It took just three weeks for ValueAppeal founder Charlie Walsh to attract financing for his startup company. I guess that’s what happens when you offer a service that helps homeowners reduce their property taxes.
The 2-year-old company announced today that it has pulled in $1.6 million in new financing from existing investors, money that Walsh says will be used to add developers, bolster ties with strategic partners and market the service. It also plans a move to larger office space in Seattle to accommodate its growing team of 15 people.
Total funding now stands at about $3 million.
ValueAppeal’s story is not only resonating with investors. But homeowners across the country are using the online tool to question the assessed value of their homes.
ValueAppeal takes the pain out of appealing property taxes, with users able to see if they are eligible for a reduction within minutes. Walsh says that the service is operating at an 80 percent success rate, with the average customer saving $839.
You might think that ValueAppeal only resonates in a tough housing market where homeowners are attempting to extract every last bit of value out of their home. But Walsh said that’s a common misconception. In fact, markets which have been hit the hardest by the housing bust — like Maricopa County, Arizona — do not have a higher percentage of overassessed homes.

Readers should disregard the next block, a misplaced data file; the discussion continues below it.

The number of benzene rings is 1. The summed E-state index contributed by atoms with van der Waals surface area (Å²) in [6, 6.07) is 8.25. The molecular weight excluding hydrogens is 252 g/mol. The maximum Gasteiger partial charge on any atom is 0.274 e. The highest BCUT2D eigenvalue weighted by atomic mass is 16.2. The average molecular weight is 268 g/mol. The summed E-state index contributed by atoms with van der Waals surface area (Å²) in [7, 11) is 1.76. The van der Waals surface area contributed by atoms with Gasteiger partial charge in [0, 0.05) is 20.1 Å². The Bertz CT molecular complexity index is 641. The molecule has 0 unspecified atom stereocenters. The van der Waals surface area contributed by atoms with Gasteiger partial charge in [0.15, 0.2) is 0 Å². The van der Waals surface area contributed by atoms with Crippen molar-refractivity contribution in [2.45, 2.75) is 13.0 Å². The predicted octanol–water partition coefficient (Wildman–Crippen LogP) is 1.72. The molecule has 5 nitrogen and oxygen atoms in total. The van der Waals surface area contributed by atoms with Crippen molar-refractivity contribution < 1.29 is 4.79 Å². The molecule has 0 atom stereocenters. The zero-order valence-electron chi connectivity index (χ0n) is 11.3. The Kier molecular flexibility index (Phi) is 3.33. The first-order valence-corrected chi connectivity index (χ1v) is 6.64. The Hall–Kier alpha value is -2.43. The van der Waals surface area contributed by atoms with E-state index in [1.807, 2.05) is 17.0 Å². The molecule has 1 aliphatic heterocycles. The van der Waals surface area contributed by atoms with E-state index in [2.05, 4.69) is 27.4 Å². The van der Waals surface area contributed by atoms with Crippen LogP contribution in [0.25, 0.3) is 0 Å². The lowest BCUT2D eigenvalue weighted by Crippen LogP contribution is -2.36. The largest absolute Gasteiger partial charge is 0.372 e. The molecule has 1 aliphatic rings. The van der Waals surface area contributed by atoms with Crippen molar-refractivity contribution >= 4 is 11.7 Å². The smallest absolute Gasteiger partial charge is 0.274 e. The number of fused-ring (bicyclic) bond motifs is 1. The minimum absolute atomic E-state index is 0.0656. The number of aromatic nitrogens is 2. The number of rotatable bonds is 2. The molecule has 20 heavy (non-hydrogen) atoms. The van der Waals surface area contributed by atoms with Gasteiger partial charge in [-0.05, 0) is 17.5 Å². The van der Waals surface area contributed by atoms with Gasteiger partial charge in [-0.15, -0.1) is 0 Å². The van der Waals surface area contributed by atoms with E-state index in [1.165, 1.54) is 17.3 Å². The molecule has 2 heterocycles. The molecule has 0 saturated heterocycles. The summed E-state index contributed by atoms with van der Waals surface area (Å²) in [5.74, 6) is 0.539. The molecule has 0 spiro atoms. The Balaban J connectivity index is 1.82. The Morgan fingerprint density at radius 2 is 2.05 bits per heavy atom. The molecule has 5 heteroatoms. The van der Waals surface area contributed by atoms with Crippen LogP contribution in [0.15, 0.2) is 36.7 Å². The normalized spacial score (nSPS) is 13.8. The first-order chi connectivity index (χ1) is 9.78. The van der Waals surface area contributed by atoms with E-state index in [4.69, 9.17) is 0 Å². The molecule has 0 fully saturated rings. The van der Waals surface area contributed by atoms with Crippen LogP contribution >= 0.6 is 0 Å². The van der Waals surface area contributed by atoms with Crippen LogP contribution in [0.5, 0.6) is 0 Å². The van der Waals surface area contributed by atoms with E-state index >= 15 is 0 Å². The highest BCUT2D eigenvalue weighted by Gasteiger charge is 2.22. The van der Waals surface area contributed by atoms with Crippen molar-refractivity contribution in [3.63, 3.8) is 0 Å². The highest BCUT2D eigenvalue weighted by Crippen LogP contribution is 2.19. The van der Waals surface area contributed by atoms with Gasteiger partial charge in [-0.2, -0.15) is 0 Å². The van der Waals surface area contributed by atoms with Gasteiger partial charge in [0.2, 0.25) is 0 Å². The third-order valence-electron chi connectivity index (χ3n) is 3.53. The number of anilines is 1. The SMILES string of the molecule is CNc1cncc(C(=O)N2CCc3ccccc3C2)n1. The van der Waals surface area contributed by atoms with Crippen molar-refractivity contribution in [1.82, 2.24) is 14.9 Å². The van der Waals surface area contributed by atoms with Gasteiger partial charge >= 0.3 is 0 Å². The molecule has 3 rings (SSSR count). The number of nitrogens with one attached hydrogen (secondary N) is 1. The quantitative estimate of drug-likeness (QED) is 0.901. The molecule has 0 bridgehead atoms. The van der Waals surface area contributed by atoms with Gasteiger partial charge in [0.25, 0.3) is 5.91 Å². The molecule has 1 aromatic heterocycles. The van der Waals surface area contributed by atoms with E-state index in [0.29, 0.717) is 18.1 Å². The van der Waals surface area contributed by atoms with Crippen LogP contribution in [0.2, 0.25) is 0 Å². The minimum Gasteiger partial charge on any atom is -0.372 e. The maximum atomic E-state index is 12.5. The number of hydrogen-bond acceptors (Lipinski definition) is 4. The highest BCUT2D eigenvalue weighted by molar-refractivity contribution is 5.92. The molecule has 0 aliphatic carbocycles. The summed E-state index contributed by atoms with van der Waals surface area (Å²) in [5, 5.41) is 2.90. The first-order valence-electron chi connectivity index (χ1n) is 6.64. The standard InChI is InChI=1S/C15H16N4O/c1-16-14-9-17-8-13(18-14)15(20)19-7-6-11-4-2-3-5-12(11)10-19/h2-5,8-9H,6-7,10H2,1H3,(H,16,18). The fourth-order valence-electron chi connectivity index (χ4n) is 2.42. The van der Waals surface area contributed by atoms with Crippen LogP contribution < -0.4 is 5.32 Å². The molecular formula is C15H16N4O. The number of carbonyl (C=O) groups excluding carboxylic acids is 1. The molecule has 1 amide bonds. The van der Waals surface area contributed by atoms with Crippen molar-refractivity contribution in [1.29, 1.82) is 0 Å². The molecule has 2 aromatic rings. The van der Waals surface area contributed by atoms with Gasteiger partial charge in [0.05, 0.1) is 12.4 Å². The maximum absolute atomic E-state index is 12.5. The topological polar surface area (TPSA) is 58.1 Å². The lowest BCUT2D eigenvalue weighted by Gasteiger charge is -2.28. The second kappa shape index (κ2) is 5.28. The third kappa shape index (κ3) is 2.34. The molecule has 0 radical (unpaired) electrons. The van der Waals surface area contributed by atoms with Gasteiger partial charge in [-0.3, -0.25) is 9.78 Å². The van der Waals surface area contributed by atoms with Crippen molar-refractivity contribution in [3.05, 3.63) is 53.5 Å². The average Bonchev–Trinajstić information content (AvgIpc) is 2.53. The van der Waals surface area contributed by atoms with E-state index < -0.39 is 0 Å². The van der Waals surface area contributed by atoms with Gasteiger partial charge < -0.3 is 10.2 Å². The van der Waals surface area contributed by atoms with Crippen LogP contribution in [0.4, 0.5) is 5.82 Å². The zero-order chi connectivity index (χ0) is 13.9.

In Maricopa County, for example, Walsh said that the assessor properly lowered assessments to match the market prices. ValueAppeal’s technology can analyze those records, and, in that instance, decide to focus marketing efforts elsewhere.
“We’ve run our proprietary algorithm over the past several years of property assessment data nationwide and found that approximately 25 percent of homes are overassessed in each county each year, regardless of whether the housing market was trending up or down at the time,” Walsh tells GeekWire. “This is due to the flawed nature of the automated valuation models used to create the assessments in the first place.”
Since each home is unique, Walsh said that it is extremely difficult to do mass appraisals. ValueAppeal has found that some counties are as high as 50 percent overassessed, while others are as low as one percent.
King County — where Seattle is based — has been pretty good about properly assessing homes, said Walsh. (I am sure we’ll hear from some homeowners who beg to differ).
New property assessments for homes in the county are coming in the next few weeks, and Walsh is eager to see how the county performs.
ValueAppeal charges a one-time flat fee for its service, which counters the more expensive offerings from attorneys and tax consultants who typically charge homeowners 50 percent of their savings. (Given ValueAppeal’s average of $839 savings, that would equate to just of $400).
Furthermore, Walsh said that many tax assessment services will only “take your case” if your home is over a certain value.
“Since we have a flat $99 fee we can provide service to homeowners at all price points who never had anyone to turn to until we came along,” Walsh says.
Here’s a promotional video for the service in which the narrator notes: “The only thing worse than paying high property taxes is overpaying.” I am sure many will agree with that statement.